got nothing to do with poetry.
is how the air goes green before thunder,
the sound you make when you come, and
you live and how you bleed, and
sound you make or you don't make when you die.
"You Can Study It If You Want")
this exposition has nothing to do with the study of poetry, nor is it a
how-to-write-poetry manual. It is about knowing (in a deep down remembering
way) that words speak images and images speak words... it's about casting
aside controlled, censored, logical thought and looking at the world in
an unexpected way. Askew. It is about what is out there in the large dark
and the long light. Breathing.
So how do
you unleash your poet's heart?
start with the basic foundation of poetry... words.
Down the Bones, Natalie Goldberg writes: "The aim is to burn through
to first thoughts... to the place where you are writing what your mind
actually sees and feels, not what it thinks it should see and feel. It's
a great opportunity to capture the oddities of your mind. Explore the rugged
edge of thought."
First Thoughts are present not just in the written word but also in song
and film. I believe that these fresh, First Thoughts create connections
on a visceral level. Whether it's the visual whimsy of the film Amélie
or the musical musings of Heather Nova on Oyster: "I
want two stars for arms like Orion I could / breathe in breathe in and
breathe out" (Truth and Bone).
course, that's just a starting point... there are many other songwriters
out there who tap into this creative process. Next time you listen to a
song you like, listen closely to the words not just the music. You may
find a phrase that makes no sense yet captures your imagination. You've
probably discovered a First Thought, the life blood of poetry.
also important to see the beauty of the words themselves. To that end,
I suggest reading The Miracle of Language
by Richard Lederer. "Know that our tongue is rich in crisp, brisk, swift,
short words. Make them the spine and the heart of what you speak and write."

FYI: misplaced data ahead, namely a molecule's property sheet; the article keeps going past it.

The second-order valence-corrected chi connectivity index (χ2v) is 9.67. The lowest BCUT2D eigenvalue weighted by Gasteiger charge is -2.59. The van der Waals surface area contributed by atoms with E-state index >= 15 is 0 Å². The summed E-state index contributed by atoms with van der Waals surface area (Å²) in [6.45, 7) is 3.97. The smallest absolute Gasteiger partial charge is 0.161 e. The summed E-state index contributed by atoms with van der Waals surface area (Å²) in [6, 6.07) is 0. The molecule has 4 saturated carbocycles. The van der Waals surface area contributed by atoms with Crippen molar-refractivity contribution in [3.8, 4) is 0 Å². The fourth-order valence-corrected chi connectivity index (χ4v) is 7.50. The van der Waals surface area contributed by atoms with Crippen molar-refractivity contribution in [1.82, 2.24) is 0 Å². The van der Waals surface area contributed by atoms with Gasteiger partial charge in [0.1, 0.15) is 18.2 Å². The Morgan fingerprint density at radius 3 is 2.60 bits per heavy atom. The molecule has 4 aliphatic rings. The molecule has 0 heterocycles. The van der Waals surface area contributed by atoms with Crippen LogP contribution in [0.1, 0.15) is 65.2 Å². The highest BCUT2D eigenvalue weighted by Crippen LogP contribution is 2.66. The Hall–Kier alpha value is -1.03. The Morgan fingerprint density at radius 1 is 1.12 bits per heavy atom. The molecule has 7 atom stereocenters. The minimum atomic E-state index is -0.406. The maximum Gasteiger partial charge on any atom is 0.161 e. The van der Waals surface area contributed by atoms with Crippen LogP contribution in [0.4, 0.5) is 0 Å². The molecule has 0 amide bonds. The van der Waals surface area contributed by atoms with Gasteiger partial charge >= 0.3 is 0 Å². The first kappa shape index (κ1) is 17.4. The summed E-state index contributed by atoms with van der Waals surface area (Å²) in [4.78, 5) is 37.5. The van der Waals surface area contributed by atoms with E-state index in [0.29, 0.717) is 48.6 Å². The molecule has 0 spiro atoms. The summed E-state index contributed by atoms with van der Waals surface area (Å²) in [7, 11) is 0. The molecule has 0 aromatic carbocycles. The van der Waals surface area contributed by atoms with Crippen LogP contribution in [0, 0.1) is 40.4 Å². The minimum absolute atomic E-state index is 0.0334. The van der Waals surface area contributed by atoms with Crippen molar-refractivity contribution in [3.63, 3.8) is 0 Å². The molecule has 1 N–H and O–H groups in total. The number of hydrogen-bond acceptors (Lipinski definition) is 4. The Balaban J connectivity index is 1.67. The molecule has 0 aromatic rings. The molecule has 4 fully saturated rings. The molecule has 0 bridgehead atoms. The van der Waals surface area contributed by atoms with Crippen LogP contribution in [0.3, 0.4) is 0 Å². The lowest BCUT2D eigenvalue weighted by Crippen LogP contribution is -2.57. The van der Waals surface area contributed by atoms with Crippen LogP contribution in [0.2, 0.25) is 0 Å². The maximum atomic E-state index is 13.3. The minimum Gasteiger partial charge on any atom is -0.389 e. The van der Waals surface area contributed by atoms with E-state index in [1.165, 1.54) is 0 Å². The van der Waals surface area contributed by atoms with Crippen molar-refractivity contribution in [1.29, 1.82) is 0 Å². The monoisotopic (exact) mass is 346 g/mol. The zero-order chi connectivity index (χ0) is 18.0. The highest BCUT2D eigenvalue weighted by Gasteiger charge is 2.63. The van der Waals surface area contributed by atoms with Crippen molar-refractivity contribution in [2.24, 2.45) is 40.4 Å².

also like to recommend an eclectic assortment of poets. I suggest them
not to study but to experience.
you, beloved, my love,
you have died,
the leaves will fall upon my breast,
will rain upon my soul night and day,
snow will burn my heart,
shall walk with cold and fire and death and snow,
feet will want to march toward where you sleep,
I shall go on living.
"La Muerta [The Dead Woman]", The Captain's Verses)
I, once again whirling among
painted horses, gladly exchange,
one reminder of life,
"Memento", The Face Behind the Face)
if I cried out, would hear me among the angels'
and even if one of them suddenly
me against his heart, I would perish
the embrace of his stronger existence.
beauty is nothing but the beginning of terror
we are barely able to endure and are awed
it serenely disdains to annihilate us.
single angel is terrifying.
"The First Elegy", Selected Poems)
should have loved a thunderbird instead;
least when spring comes they roar back again.
shut my eyes and all the world drops dead.
think I made you up inside my head.)"
"Mad Girl's Love Song", Collected Poems)
keep such music in my brain,
din this side of death can quell.
exalting over pain
beauty garlanded in hell."
"Secret Music", The War Poems)
don't forget Gwendolyn MacEwen... the poet who launched this treatise (Afterworlds).
let's talk about those images that speak words... I'll start with Chagall
(Marc Chagall: 1887-1985). A painter not a poet, it's
true. But that's merely a technicality. His paintings are stories to unleash
the imagination, not merely representations of something seen only with
the eye. And he's not the only one. I urge you to go out and discover other
painters who fuel your inner poet. (Klimt is another of my favorites, take